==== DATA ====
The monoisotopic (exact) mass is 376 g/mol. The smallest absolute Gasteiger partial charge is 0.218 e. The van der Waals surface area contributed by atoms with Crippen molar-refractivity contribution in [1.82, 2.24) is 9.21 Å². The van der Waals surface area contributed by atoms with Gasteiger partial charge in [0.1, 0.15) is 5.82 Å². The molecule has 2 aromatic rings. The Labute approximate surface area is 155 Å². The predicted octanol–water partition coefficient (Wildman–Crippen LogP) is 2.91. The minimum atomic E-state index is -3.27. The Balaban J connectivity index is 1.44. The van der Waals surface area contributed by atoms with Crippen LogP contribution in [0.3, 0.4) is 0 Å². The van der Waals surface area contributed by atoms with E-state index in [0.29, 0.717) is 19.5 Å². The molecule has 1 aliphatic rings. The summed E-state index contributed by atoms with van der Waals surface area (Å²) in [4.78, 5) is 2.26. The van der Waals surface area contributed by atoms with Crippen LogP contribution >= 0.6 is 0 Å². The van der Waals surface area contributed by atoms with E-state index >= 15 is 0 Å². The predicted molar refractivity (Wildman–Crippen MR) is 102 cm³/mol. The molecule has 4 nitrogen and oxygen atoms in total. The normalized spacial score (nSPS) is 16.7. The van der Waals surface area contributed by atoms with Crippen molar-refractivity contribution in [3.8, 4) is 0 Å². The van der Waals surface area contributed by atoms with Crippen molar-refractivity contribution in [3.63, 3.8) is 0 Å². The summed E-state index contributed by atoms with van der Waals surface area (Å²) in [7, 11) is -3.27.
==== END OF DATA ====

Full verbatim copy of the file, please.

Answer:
The monoisotopic (exact) mass is 376 g/mol. The smallest absolute Gasteiger partial charge is 0.218 e. The van der Waals surface area contributed by atoms with Crippen molar-refractivity contribution in [1.82, 2.24) is 9.21 Å². The van der Waals surface area contributed by atoms with Gasteiger partial charge in [0.1, 0.15) is 5.82 Å². The molecule has 2 aromatic rings. The Labute approximate surface area is 155 Å². The predicted octanol–water partition coefficient (Wildman–Crippen LogP) is 2.91. The minimum atomic E-state index is -3.27. The Balaban J connectivity index is 1.44. The van der Waals surface area contributed by atoms with Crippen LogP contribution in [0.3, 0.4) is 0 Å². The van der Waals surface area contributed by atoms with E-state index in [0.29, 0.717) is 19.5 Å². The molecule has 1 aliphatic rings. The summed E-state index contributed by atoms with van der Waals surface area (Å²) in [4.78, 5) is 2.26. The van der Waals surface area contributed by atoms with Crippen LogP contribution >= 0.6 is 0 Å². The van der Waals surface area contributed by atoms with E-state index >= 15 is 0 Å². The predicted molar refractivity (Wildman–Crippen MR) is 102 cm³/mol. The molecule has 4 nitrogen and oxygen atoms in total. The normalized spacial score (nSPS) is 16.7. The van der Waals surface area contributed by atoms with Crippen molar-refractivity contribution in [3.8, 4) is 0 Å². The van der Waals surface area contributed by atoms with Crippen molar-refractivity contribution in [3.63, 3.8) is 0 Å². The summed E-state index contributed by atoms with van der Waals surface area (Å²) in [7, 11) is -3.27.